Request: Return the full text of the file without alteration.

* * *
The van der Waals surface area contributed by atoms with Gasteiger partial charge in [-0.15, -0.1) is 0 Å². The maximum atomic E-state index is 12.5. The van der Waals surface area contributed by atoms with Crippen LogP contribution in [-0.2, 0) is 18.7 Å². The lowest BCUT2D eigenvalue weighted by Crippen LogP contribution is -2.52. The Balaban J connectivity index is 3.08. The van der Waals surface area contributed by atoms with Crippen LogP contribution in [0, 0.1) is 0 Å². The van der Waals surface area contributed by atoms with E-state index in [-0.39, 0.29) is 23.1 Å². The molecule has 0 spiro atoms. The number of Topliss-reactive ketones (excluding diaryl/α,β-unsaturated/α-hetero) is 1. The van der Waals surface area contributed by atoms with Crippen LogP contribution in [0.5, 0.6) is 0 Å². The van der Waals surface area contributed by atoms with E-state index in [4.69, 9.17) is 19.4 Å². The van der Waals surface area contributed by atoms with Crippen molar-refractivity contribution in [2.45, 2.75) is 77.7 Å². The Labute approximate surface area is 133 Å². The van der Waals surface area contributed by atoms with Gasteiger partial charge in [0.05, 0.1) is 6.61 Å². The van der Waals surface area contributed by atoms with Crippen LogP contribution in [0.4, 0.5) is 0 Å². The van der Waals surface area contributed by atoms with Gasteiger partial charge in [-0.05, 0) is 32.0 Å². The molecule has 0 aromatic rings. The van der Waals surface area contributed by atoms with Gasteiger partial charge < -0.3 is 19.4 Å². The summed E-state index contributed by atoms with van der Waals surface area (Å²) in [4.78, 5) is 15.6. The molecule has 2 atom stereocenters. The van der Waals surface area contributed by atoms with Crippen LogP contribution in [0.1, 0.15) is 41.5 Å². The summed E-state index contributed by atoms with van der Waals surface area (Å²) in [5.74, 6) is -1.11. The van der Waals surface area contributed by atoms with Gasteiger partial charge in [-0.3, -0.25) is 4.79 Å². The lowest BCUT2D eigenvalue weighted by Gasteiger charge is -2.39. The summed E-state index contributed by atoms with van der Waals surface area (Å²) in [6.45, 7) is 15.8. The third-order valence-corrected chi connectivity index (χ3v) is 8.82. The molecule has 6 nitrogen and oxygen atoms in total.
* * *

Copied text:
The van der Waals surface area contributed by atoms with Gasteiger partial charge in [-0.15, -0.1) is 0 Å². The maximum atomic E-state index is 12.5. The van der Waals surface area contributed by atoms with Crippen LogP contribution in [-0.2, 0) is 18.7 Å². The lowest BCUT2D eigenvalue weighted by Crippen LogP contribution is -2.52. The Balaban J connectivity index is 3.08. The van der Waals surface area contributed by atoms with Crippen LogP contribution in [0, 0.1) is 0 Å². The van der Waals surface area contributed by atoms with E-state index in [-0.39, 0.29) is 23.1 Å². The molecule has 0 spiro atoms. The number of Topliss-reactive ketones (excluding diaryl/α,β-unsaturated/α-hetero) is 1. The van der Waals surface area contributed by atoms with Crippen LogP contribution in [0.5, 0.6) is 0 Å². The van der Waals surface area contributed by atoms with E-state index in [4.69, 9.17) is 19.4 Å². The van der Waals surface area contributed by atoms with Crippen molar-refractivity contribution in [2.45, 2.75) is 77.7 Å². The Labute approximate surface area is 133 Å². The van der Waals surface area contributed by atoms with Gasteiger partial charge in [0.05, 0.1) is 6.61 Å². The van der Waals surface area contributed by atoms with Crippen LogP contribution in [0.4, 0.5) is 0 Å². The van der Waals surface area contributed by atoms with Gasteiger partial charge in [-0.05, 0) is 32.0 Å². The molecule has 0 aromatic rings. The van der Waals surface area contributed by atoms with Gasteiger partial charge < -0.3 is 19.4 Å². The summed E-state index contributed by atoms with van der Waals surface area (Å²) in [4.78, 5) is 15.6. The molecule has 2 atom stereocenters. The van der Waals surface area contributed by atoms with Crippen LogP contribution in [0.1, 0.15) is 41.5 Å². The summed E-state index contributed by atoms with van der Waals surface area (Å²) in [5.74, 6) is -1.11. The van der Waals surface area contributed by atoms with Gasteiger partial charge in [-0.3, -0.25) is 4.79 Å². The lowest BCUT2D eigenvalue weighted by Gasteiger charge is -2.39. The summed E-state index contributed by atoms with van der Waals surface area (Å²) in [6.45, 7) is 15.8. The third-order valence-corrected chi connectivity index (χ3v) is 8.82. The molecule has 6 nitrogen and oxygen atoms in total.